Diocese in Hungary, founded in 1804 by the division of the Diocese of Agria, in the archdiocese of the same name, and the Dioceses of Cassovia and Szatmar

Catholic Encyclopedia. . 2006.

     Catholic_Encyclopedia Cassovia
    (Hung. Kassa; Germ. Kaschau; Slav. Kosice)
    Diocese in Hungary, founded in 1804 by the division of the Diocese of Agria, in the archdiocese of the same name, and the Dioceses of Cassovia and Szatmar. It includes Abauj, Saros, and Zemplen. Its first bishop was Andrew Szabo (1804-19). The chief benefactors of the diocese were the Bishops Emerich Palugyay (1831-38); John Perger (1868-76), and Constantin Schuster (1877-87).
    The episcopal city, situated among vine-clad hills, on the Hernad, 130 miles north-east of Budapest, is one of the principal towns of Northern Hungary and the seat of numerous industries. The population in 1900 was about 40,000, mostly Catholic Magyars. The Cathedral of St. Elizabeth (restored 1882-96) is one of the most beautiful monuments of Gothic art in Hungary. There are in the diocese 197 parish churches and about 300 priests. The ecclesiastical seminary has about fifty students of theology. Premonstratensian Canons have houses at Cassovia and also at Lelesz.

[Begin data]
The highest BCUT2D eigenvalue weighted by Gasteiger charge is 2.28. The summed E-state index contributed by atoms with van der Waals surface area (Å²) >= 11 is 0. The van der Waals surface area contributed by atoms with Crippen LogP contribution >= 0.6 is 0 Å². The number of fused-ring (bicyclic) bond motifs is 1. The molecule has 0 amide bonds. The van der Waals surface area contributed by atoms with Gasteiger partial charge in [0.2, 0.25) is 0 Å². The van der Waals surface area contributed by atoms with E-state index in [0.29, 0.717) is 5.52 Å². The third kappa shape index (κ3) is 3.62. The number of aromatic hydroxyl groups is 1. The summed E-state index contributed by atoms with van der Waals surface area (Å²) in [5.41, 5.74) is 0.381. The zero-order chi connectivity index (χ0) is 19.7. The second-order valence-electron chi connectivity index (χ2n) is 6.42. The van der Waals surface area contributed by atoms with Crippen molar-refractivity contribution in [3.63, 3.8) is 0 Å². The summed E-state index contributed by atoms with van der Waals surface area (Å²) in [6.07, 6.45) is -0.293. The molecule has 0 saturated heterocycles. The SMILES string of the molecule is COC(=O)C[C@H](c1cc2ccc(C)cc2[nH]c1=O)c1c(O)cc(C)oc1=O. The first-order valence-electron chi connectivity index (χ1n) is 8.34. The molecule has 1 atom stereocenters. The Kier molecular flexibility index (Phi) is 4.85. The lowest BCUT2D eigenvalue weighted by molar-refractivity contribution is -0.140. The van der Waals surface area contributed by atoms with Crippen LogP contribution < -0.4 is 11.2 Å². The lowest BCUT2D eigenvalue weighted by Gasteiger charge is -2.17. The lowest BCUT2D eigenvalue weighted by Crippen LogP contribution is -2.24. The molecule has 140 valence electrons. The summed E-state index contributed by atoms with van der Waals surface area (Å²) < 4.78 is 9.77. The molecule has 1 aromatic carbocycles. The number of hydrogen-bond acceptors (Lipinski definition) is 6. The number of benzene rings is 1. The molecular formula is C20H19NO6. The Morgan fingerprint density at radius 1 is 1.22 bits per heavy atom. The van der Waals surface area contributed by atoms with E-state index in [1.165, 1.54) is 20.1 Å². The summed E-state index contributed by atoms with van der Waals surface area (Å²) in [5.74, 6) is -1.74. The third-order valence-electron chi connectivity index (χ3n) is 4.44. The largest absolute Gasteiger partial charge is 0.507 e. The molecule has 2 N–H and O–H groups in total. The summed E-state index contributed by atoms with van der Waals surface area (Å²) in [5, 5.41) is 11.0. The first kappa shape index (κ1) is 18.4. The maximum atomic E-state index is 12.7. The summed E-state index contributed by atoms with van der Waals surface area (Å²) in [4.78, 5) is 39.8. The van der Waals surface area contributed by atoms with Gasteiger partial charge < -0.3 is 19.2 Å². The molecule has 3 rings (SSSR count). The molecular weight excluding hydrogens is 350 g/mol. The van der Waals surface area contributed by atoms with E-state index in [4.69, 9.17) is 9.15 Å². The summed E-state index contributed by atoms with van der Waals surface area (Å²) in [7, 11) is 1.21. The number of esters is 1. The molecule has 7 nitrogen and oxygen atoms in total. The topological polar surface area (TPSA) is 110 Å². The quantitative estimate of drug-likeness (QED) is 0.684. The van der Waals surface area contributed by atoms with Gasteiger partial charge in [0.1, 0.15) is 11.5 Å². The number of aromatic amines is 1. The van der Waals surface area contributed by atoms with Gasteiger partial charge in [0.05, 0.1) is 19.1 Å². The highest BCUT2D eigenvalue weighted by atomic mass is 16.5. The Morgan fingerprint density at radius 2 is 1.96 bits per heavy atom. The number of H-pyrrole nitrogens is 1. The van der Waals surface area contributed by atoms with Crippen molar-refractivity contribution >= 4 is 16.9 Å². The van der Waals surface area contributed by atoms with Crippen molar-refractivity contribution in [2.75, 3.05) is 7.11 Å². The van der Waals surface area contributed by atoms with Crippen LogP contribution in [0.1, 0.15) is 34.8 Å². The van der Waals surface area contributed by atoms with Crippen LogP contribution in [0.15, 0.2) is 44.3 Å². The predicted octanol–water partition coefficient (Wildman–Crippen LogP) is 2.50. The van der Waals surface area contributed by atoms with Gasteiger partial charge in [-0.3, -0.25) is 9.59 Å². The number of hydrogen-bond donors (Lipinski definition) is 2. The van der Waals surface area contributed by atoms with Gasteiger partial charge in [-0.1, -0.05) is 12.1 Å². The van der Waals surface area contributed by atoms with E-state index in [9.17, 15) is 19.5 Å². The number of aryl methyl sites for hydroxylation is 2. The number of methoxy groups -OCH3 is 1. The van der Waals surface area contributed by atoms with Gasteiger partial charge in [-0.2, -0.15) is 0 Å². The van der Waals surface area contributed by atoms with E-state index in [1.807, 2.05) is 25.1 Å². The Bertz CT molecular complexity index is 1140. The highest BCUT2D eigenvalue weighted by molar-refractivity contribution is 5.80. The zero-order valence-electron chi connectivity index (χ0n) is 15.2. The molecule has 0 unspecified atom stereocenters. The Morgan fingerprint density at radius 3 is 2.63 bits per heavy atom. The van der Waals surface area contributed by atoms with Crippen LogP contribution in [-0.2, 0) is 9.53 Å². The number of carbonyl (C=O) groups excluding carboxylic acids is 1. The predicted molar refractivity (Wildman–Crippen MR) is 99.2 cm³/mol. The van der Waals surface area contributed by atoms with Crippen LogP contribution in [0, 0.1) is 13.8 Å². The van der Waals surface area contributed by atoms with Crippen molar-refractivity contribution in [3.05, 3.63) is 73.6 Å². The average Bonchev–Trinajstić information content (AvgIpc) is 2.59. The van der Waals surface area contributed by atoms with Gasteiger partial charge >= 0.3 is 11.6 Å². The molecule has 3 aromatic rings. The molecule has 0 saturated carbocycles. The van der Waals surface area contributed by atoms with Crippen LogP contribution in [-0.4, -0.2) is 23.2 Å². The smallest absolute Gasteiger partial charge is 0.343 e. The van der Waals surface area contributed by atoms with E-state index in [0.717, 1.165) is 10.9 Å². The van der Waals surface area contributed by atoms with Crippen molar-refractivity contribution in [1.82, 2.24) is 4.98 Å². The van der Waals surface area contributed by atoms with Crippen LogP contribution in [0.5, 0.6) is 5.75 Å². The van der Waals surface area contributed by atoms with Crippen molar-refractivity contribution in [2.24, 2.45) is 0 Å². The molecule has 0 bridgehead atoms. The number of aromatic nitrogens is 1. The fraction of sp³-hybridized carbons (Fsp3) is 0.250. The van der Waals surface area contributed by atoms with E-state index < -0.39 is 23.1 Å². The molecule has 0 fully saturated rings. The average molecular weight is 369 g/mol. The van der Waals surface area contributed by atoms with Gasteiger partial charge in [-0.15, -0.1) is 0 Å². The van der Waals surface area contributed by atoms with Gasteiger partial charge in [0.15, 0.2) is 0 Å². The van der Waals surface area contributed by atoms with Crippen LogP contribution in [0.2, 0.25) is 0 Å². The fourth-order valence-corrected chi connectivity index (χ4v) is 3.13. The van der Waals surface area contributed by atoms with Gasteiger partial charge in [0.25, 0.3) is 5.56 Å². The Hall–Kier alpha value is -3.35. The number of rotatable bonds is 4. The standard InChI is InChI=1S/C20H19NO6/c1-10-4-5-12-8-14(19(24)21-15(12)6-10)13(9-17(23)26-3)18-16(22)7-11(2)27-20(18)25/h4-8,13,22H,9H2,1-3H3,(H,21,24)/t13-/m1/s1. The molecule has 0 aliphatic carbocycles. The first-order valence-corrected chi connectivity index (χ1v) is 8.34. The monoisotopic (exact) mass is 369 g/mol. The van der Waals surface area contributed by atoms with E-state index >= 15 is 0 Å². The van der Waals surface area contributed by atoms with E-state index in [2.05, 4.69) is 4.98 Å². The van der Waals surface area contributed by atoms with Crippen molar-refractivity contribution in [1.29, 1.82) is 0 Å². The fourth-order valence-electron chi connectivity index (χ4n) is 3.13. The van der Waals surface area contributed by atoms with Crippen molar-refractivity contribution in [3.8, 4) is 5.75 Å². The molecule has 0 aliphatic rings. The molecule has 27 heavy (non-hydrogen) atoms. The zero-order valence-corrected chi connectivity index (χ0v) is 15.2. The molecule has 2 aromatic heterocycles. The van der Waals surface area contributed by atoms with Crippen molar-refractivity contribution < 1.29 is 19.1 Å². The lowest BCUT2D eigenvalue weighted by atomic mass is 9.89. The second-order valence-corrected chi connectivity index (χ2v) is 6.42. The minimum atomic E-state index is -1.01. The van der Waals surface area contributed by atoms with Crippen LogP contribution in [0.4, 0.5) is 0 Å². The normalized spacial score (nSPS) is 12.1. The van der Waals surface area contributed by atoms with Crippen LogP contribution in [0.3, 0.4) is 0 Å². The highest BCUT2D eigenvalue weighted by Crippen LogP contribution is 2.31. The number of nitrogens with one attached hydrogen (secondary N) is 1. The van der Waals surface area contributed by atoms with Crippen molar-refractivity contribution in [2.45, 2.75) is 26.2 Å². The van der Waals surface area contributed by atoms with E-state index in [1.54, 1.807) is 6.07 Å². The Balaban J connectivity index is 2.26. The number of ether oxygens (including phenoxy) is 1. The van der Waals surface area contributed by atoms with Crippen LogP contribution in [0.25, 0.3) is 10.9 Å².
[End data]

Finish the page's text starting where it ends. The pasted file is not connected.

There are also in the diocese four small convents of Franciscans, two houses of Piarists, besides Ursulines, Dames Anglaises, Sisters of Charity, etc. In 1900 the Catholic population of Latin Rite was 307,186; Greek Catholics, 160,527. The Protestant (Protestantism) population numbered 898,727; Israelites, 35,475. An illustrated description of the diocese in two volumes was printed on the occasion of its first centenary (1904). A history of the diocese was then published.
    Transcribed by Gerald M. Knight

The Catholic Encyclopedia, Volume VIII. — New York: Robert Appleton Company. . 1910.

Catholic encyclopedia.

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